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Internal Market, Industry, Entrepreneurship and SMEs

Steelmaking is a key industrial sector in Europe, but it is changing at a fast pace. Both domestic and global competition is fierce and new skills are in demand. The EU cannot and does not intend to compete on cheap labour and low social standards. Rather than engaging in a price war with other steel-producing economies, the EU intends to become a leader in innovative and high-quality products and stay ahead of the technological curve by investing in new processes and technologies. For this, new investments – also in the workforce – are needed.

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Boosting the competitiveness of the European steelmaking workforce

Several key actions are required to build and foster a competitive European steelmaking workforce characterised by innovation, quality and technology. They include

  • bridging the gap between the needs of the steelmaking industry and the availability of a qualified workforce
  • raising awareness about steelmaking job opportunities
  • removing misperceptions and tackling negative aspects around steelmaking jobs

Steel sector careers: More opportunities than you can imagine

'Steel sector careers: More opportunities than you can imagine' is part of a communication and awareness raising campaign under the Commission's 'Blueprint for sectoral cooperation on skills: Towards an EU strategy addressing the skills needs of the steel sector'.

Launched in 2019, it aims to counter the misperceptions that heavily influence the image of the steel sector by

  • overcoming the prevalent opinions and negative perceptions
  • enabling high-skilled workers to understand the positive aspects of steel sector careers
  • enhancing visibility and upscaling the use of existing tools and initiatives for job mobility and steel sector skills development
  • facilitating and fostering skills development in the steel sector, but also showing the level of skills required by the steel sector to attract graduates
  • helping companies in the steel sector to overcome gaps, shortages and mismatches between skills supply and demand
Steel sector careers info video

Final study: European vision on steel-related skills of today and tomorrow

The final study 'European vision on steel-related skills and supporting actions to solve the skills gap today and tomorrow in Europe' focuses on the key priority actions in the Commission's blueprint for sectoral cooperation in the steel sector. It presents up-to-date information on current and future skills needs in the steel sector, causes of skills mismatches and gaps, the image of steel careers, and existing policies and initiatives to promote skills development or enhance the attractiveness of the steel sector. This includes the state-of-play of different national vocational education and training (VET) systems. The study provides a series of recommendations for a broad range of stakeholders to address the skills needs of the European steel industry and to improve the image of the sector. It is complemented by seven country profiles (Finland, France, Germany, Italy, the Netherlands, Poland and Spain) and two implementation roadmaps for building the EU steel industry’s necessary skills and improving its education and training offer.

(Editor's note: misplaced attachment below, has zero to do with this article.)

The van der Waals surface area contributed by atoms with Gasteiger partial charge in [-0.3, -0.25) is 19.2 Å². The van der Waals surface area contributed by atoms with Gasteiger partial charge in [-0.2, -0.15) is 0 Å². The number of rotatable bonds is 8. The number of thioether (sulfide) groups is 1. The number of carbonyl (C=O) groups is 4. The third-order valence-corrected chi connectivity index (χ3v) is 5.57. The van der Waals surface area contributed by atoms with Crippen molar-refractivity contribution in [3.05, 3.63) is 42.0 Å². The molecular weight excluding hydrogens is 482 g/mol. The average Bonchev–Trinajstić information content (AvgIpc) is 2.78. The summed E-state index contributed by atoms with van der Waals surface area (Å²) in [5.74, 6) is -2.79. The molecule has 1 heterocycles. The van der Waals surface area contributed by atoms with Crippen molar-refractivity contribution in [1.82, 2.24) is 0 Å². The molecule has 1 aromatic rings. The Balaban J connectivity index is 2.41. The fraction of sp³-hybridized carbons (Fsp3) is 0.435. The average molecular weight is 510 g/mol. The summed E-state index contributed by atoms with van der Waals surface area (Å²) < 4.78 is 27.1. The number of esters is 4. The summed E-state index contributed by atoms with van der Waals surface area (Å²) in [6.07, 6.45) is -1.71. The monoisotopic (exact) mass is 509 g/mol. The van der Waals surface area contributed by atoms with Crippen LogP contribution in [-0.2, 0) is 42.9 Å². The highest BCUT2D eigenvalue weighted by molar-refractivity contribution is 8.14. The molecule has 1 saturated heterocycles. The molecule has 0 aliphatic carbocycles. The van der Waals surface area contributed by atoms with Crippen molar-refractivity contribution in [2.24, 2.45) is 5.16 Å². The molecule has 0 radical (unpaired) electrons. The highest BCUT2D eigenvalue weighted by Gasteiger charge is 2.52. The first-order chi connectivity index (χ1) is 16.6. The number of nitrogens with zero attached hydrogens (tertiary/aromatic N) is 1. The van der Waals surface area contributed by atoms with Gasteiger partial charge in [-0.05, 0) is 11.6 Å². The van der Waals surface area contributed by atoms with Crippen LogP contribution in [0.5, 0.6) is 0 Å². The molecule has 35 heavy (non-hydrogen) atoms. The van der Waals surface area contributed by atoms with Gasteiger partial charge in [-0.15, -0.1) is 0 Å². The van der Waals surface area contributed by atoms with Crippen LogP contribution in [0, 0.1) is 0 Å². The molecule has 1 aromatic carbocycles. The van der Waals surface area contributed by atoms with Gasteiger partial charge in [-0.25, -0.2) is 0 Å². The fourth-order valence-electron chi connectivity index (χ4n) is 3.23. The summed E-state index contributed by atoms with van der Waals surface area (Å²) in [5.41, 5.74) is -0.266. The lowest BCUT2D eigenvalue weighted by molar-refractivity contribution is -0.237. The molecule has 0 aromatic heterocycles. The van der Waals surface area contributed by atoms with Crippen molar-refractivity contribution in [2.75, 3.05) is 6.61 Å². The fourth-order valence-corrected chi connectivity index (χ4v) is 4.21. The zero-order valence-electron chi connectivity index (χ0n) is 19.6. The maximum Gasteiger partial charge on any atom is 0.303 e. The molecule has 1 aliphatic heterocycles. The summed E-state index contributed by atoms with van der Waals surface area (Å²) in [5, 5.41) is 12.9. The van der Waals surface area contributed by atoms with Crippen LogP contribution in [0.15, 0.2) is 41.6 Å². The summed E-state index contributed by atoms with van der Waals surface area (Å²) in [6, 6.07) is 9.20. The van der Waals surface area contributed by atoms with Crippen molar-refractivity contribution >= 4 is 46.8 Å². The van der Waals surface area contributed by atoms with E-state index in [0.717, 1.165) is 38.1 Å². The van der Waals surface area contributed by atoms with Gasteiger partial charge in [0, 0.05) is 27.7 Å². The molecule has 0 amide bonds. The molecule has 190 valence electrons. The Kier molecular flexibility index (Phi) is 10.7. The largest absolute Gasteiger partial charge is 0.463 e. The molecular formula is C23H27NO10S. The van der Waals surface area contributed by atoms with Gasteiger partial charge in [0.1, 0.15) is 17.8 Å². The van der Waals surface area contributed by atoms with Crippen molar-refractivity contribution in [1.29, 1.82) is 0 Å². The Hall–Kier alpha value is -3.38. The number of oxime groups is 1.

Key findings

Steelmaking industry in Europe

  • 1.3% of EU’s GDP
  • €123 billion turnover
  • Creates €128 billion of gross added value in EU and plays an essential role in several industrial value chains, including green technologies
  • Supports 2.5 million jobs (327,000 direct jobs, 1.5 million indirect jobs, 677,000 induced jobs)
  • Automotive, construction, mechanical engineering, tubes and pipes, and domestic appliances are among the most important steel-using sectors
  • EU is the second largest steel producer in the world after China (total output 168 million tonnes or 10% of total production)

10 common misconceptions about the steelmaking industry

  • Polluting, unhealthy and energy-intensive activity
  • Work is manual/physical
  • High risk of work accidents
  • Unreliable employer
  • Concerns for future job security
  • Steady job provider for low-skilled labour
  • Unattractive career choice
  • Low salary
  • Steel plants are dirty, high-temperature work environments
  • Unsuitable for women

The most in demand jobs in the steel sector

Metallurgical engineers Data governance specialists
R&D engineers Data analysts
Application engineers Application managers
Energy engineers Quality technicians
Maintenance engineers and technicians Welders
Automation engineers Structural steel technicians
Process engineers Process operators
Design engineers Furnace and mill operators
Production managers Metallurgists
IT developers Machinists
Electricians Mechanics

Want to know more about these top jobs?
ESCO provides detailed descriptions of jobs. You can also find out what skills and qualifications are needed for these.

Looking for a job in the steel sector?
EURES, the European job mobility portal, is your one-stop shop for the job market. Check out the jobseekers section to search for steel vacancies anywhere in Europe. You can even upload your CV so employers can find you. Available in 26 European languages.

Communication materials